Aircraft wake vortices are strongly counterrotating tubes of air that are generated from aircraft as a consequence of the lift on the aircraft. The safety concern of wake vortices, particularly when lighter aircraft are following heavy planes, has caused the Federal Aviation Administration (FAA) to enact minimum separation requirements during the arrival phase of flight. These separation standards are imposed during Instrument Flight Rules (IFR) and are a significant capacity constraint at the largest U.S. airports. Any movement toward increasing air traffic efficiency, such as concepts toward free flight, must address increasing runway capacity if they are to be fully effective. Wake vortex measurements clearly show that current wake vortex separations are overconservative in many weather conditions, and that these separations could be safely reduced by adapting the separations to the current weather state.
The Aircraft Vortex Spacing System (AVOSS) is being developed by the National Aeronautics and Space Administration (NASA). The AVOSS project has been researching wake vortex behavior and preparing a demonstration of a weather-adaptive system for reducing aircraft arrival separations. In order to have aircraft available to take advantage of reduced arrival wake separations, Air Traffic Control (ATC) must have advance notice (> 30 minutes) of future aircraft separations. This requires that meteorological variables which influence vortex behavior be accurately forecast so that vortex behavior models can provide the separation criteria. Vortex transport is strongly affected by the local winds and vertical wind shear, while vortex decay is thought to be largely dependent on the level of turbulence and thermal buoyancy forces.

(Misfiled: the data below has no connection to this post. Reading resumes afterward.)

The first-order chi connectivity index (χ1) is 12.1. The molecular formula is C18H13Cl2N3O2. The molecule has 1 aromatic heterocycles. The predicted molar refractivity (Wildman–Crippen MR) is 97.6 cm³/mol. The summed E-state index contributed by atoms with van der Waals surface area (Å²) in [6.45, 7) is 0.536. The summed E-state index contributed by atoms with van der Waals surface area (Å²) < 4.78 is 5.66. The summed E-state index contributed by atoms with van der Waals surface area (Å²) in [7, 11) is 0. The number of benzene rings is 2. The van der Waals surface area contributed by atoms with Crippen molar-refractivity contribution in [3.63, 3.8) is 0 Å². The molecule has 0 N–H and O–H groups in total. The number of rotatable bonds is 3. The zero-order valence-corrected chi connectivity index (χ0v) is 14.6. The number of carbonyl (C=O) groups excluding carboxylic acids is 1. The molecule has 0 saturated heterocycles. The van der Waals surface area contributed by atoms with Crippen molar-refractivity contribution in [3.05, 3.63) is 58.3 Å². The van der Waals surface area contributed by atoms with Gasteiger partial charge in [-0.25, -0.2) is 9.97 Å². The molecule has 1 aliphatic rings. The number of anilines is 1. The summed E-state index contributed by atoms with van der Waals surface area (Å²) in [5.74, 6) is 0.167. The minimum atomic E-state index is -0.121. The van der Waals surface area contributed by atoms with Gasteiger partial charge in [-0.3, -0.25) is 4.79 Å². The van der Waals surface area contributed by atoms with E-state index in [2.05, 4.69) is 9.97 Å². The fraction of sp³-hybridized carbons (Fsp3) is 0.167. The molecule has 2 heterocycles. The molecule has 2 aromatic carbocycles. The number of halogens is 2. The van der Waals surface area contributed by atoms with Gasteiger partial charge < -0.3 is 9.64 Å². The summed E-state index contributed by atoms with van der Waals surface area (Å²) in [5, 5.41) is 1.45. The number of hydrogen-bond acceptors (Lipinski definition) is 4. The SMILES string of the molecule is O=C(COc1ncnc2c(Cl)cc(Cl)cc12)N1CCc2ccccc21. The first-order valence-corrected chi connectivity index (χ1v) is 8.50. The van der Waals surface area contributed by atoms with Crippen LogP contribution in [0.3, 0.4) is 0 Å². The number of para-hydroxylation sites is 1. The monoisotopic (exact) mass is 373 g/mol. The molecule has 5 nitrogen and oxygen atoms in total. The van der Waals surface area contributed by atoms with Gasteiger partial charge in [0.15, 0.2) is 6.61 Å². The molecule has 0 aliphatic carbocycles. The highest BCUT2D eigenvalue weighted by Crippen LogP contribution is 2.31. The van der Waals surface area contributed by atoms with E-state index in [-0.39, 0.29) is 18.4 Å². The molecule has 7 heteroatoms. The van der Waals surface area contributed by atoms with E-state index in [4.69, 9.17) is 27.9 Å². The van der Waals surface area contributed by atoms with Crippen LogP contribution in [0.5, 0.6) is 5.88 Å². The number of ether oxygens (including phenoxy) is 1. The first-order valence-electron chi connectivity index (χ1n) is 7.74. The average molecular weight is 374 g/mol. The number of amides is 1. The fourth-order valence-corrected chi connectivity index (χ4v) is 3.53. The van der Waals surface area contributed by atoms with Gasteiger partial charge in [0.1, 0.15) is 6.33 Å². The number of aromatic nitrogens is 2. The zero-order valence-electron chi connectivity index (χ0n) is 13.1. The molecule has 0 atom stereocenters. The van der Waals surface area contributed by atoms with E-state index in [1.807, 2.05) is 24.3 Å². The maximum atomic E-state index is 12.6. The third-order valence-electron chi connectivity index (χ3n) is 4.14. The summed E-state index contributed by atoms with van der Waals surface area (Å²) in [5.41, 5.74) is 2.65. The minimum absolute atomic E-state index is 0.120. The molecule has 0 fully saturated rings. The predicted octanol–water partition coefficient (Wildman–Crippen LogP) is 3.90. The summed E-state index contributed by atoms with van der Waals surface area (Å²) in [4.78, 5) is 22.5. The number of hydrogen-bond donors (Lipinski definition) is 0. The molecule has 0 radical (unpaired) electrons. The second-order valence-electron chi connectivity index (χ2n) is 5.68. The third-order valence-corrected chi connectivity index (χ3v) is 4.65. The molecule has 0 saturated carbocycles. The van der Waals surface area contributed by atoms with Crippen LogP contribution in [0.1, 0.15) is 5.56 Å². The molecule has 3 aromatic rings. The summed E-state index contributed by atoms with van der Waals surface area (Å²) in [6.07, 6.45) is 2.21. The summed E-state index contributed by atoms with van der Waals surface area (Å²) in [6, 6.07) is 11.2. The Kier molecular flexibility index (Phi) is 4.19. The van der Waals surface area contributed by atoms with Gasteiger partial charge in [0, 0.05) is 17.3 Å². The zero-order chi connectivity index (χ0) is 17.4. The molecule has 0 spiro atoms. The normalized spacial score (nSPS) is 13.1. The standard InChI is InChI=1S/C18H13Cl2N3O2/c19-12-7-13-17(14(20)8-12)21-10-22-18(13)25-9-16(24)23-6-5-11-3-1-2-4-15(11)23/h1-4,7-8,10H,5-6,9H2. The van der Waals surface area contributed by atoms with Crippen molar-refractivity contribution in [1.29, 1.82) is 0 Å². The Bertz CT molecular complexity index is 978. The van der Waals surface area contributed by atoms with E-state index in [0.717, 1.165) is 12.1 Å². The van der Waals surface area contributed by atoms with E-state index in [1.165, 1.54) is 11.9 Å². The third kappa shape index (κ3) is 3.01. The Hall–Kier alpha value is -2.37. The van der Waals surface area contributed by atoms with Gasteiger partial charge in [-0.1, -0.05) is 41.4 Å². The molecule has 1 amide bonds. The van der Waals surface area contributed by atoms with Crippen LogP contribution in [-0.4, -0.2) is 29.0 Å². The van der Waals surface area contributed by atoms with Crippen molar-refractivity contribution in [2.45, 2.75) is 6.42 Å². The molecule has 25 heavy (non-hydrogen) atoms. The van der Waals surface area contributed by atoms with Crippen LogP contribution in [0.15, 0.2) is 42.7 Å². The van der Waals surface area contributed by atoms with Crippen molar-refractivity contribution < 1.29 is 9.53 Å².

This paper addresses the requirements for the weather portion of AVOSS. The operational decisions that need to be supported are addressed, which helps to define the necessary time scales of the nowcasts. An analysis is presented of meteorological conditions during which an AVOSS would provide capacity enhancement at major U.S. airports. Finally, a discussion of the current understanding of the meteorological variables that affect vortex behavior will be made, including expected accuracy and temporal and spatial resolution.
* This work is sponsored by the National Aeronautics and Space Administration Lamgley Research Center. The views expressed are those of the author(s) and do not necessarily represent the official policy or position of the U.S. Government.
+ Opinions, interpretations, conclusions and recommendations
are those of the authors and are not necessarily endorsed by the United
States Air Force
The 8th Conference on Aviation, Range, and Aerospace Meteorology